On their website, under the heading “is AA for you?,” it states. “We who are in A.A. came because we finally gave up trying to control our drinking. We still hated to admit that we could never drink safely” and the general pamphlet about A.A. goes on to say that members “cannot control alcohol. [They] have learned that [they] must live without it if [they] are to avoid disaster for [them]selves and those close to [them].” Their stated purpose “is to stay sober and help other alcoholics to achieve sobriety.” But, of course,” staying sober for many is a lifelong struggle. For many they believe it’s the only way they can function. But what if it wasn’t the only way, as so many A.A. members insist? Wouldn’t that be something they would embrace? Well, no, apparently not. It appears that the only way being powerless works is to believe it, then the rest can fall into place. So it’s my experience that challenges to the A.A. ethos are fierce and vigorous, because they believe it will undo the base upon which its foundation stands. If they’re not powerless, then it becomes a house of cards.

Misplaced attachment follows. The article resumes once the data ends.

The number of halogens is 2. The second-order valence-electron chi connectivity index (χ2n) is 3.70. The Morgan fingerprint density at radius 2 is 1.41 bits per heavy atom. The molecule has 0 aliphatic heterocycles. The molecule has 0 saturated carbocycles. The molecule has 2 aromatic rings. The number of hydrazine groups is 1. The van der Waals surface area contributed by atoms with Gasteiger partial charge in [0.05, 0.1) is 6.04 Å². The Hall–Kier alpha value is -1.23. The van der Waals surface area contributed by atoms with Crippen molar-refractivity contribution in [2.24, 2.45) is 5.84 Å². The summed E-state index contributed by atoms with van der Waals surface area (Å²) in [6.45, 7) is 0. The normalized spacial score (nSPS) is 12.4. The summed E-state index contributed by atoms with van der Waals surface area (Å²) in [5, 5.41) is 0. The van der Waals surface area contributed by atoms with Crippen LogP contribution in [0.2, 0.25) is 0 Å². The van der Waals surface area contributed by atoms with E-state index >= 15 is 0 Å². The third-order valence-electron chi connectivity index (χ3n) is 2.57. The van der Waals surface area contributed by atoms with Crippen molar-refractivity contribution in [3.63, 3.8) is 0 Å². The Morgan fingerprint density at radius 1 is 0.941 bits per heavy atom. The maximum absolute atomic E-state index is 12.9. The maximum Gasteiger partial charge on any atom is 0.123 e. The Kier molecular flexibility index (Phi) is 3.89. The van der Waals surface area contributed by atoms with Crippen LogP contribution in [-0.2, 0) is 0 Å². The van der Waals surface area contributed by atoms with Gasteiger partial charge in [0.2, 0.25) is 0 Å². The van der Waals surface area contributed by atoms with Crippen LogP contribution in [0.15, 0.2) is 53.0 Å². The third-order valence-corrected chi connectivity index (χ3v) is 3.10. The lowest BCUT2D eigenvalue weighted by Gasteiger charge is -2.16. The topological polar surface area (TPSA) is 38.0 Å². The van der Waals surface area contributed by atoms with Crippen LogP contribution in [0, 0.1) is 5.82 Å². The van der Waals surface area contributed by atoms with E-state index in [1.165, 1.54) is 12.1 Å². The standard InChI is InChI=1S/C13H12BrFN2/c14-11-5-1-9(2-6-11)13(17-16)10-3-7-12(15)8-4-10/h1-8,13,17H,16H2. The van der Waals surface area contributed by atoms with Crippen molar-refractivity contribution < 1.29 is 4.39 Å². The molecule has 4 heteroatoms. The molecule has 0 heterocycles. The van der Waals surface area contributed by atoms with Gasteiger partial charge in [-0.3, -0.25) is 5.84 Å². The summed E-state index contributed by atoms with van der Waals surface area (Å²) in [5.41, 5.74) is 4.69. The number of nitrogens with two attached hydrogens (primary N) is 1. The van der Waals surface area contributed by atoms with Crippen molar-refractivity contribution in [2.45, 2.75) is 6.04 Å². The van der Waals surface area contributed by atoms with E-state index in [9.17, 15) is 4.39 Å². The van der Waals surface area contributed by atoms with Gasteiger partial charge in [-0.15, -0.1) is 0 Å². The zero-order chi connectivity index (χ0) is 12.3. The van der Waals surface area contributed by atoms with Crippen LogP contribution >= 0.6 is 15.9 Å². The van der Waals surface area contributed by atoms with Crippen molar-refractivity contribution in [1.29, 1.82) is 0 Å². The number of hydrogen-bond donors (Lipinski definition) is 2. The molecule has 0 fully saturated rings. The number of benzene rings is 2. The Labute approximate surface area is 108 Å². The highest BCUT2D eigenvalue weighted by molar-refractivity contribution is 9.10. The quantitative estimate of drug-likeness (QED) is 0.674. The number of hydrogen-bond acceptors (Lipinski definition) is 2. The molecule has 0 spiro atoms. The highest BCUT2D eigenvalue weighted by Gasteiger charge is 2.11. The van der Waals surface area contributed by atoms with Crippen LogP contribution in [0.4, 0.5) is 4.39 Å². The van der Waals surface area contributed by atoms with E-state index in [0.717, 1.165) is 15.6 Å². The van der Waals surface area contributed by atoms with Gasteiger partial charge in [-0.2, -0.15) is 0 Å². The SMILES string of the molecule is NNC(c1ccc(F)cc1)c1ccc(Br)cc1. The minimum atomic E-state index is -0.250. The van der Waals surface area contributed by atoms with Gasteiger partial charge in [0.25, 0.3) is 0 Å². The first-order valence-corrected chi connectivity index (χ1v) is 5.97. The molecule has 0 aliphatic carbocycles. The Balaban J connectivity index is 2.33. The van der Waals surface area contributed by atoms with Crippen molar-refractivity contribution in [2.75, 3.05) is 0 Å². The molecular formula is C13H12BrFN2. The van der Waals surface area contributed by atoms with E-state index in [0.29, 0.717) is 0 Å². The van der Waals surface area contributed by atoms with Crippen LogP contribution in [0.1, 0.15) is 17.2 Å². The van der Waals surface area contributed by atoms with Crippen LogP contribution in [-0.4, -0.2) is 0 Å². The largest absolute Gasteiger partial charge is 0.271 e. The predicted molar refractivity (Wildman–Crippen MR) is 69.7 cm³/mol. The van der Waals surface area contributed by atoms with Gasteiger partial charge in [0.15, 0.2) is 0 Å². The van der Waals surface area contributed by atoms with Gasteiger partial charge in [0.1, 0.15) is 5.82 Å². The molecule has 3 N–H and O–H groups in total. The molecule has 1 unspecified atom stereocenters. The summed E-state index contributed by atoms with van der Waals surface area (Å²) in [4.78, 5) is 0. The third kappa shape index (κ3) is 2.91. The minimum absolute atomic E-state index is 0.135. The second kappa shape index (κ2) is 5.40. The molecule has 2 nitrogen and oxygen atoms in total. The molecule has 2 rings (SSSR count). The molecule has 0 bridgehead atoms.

So with that in mind, the Toronto Star published an article last week entitled Addiction: Could It Be a Big Lie? The article is examining a new book by Harvard professor Gene M. Heyman, a psychologist. His new book carries the incendiary title Addiction: A Disorder of Choice and “argues that addiction isn’t really an illness, infuriating the medical establishment.”
According to the article, it’s not the first to do so, but is one of several published in the first decade of the 21st century to challenge the conventional wisdom, which the article calls an “overwhelming scientific consensus that addiction is an involuntary disease.” The Star goes on to give voice to people who disagree, who use the opportunity to insult both the author and Harvard itself for even allowing a dissenting opinion into the world.